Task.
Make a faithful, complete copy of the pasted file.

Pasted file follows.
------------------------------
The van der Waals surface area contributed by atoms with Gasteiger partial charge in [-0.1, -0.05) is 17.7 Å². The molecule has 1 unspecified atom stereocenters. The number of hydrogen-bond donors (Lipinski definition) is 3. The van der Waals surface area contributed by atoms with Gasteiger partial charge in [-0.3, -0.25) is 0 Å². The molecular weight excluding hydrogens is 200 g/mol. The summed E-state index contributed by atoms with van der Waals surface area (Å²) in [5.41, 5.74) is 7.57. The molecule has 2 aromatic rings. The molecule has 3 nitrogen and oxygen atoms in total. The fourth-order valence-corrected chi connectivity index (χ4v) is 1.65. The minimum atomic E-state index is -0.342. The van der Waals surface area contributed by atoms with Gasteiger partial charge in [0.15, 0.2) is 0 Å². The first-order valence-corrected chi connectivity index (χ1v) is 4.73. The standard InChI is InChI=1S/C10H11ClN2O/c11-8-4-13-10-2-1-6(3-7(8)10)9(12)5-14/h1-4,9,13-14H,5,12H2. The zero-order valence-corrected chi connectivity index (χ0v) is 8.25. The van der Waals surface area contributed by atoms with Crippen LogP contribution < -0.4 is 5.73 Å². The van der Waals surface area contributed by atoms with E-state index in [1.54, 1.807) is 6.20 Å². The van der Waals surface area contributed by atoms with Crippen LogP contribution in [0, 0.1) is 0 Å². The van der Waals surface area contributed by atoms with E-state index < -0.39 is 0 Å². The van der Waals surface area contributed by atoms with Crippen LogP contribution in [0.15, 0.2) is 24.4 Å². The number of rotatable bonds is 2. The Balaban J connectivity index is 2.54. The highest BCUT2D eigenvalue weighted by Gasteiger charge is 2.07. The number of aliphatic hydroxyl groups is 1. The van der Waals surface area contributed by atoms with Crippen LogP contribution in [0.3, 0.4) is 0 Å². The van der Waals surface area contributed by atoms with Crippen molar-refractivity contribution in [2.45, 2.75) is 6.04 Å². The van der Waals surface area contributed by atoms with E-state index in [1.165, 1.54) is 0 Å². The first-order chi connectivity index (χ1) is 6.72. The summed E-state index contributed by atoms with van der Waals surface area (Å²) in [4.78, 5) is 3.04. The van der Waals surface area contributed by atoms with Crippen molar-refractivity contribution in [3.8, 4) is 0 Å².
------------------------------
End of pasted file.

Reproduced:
The van der Waals surface area contributed by atoms with Gasteiger partial charge in [-0.1, -0.05) is 17.7 Å². The molecule has 1 unspecified atom stereocenters. The number of hydrogen-bond donors (Lipinski definition) is 3. The van der Waals surface area contributed by atoms with Gasteiger partial charge in [-0.3, -0.25) is 0 Å². The molecular weight excluding hydrogens is 200 g/mol. The summed E-state index contributed by atoms with van der Waals surface area (Å²) in [5.41, 5.74) is 7.57. The molecule has 2 aromatic rings. The molecule has 3 nitrogen and oxygen atoms in total. The fourth-order valence-corrected chi connectivity index (χ4v) is 1.65. The minimum atomic E-state index is -0.342. The van der Waals surface area contributed by atoms with Gasteiger partial charge in [0.15, 0.2) is 0 Å². The first-order valence-corrected chi connectivity index (χ1v) is 4.73. The standard InChI is InChI=1S/C10H11ClN2O/c11-8-4-13-10-2-1-6(3-7(8)10)9(12)5-14/h1-4,9,13-14H,5,12H2. The zero-order valence-corrected chi connectivity index (χ0v) is 8.25. The van der Waals surface area contributed by atoms with Crippen LogP contribution < -0.4 is 5.73 Å². The van der Waals surface area contributed by atoms with E-state index in [1.54, 1.807) is 6.20 Å². The van der Waals surface area contributed by atoms with Crippen LogP contribution in [0, 0.1) is 0 Å². The van der Waals surface area contributed by atoms with E-state index < -0.39 is 0 Å². The van der Waals surface area contributed by atoms with Crippen LogP contribution in [0.15, 0.2) is 24.4 Å². The number of rotatable bonds is 2. The Balaban J connectivity index is 2.54. The highest BCUT2D eigenvalue weighted by Gasteiger charge is 2.07. The number of aliphatic hydroxyl groups is 1. The van der Waals surface area contributed by atoms with Crippen LogP contribution in [0.3, 0.4) is 0 Å². The van der Waals surface area contributed by atoms with Crippen molar-refractivity contribution in [2.45, 2.75) is 6.04 Å². The van der Waals surface area contributed by atoms with E-state index in [1.165, 1.54) is 0 Å². The first-order chi connectivity index (χ1) is 6.72. The summed E-state index contributed by atoms with van der Waals surface area (Å²) in [4.78, 5) is 3.04. The van der Waals surface area contributed by atoms with Crippen molar-refractivity contribution in [3.8, 4) is 0 Å².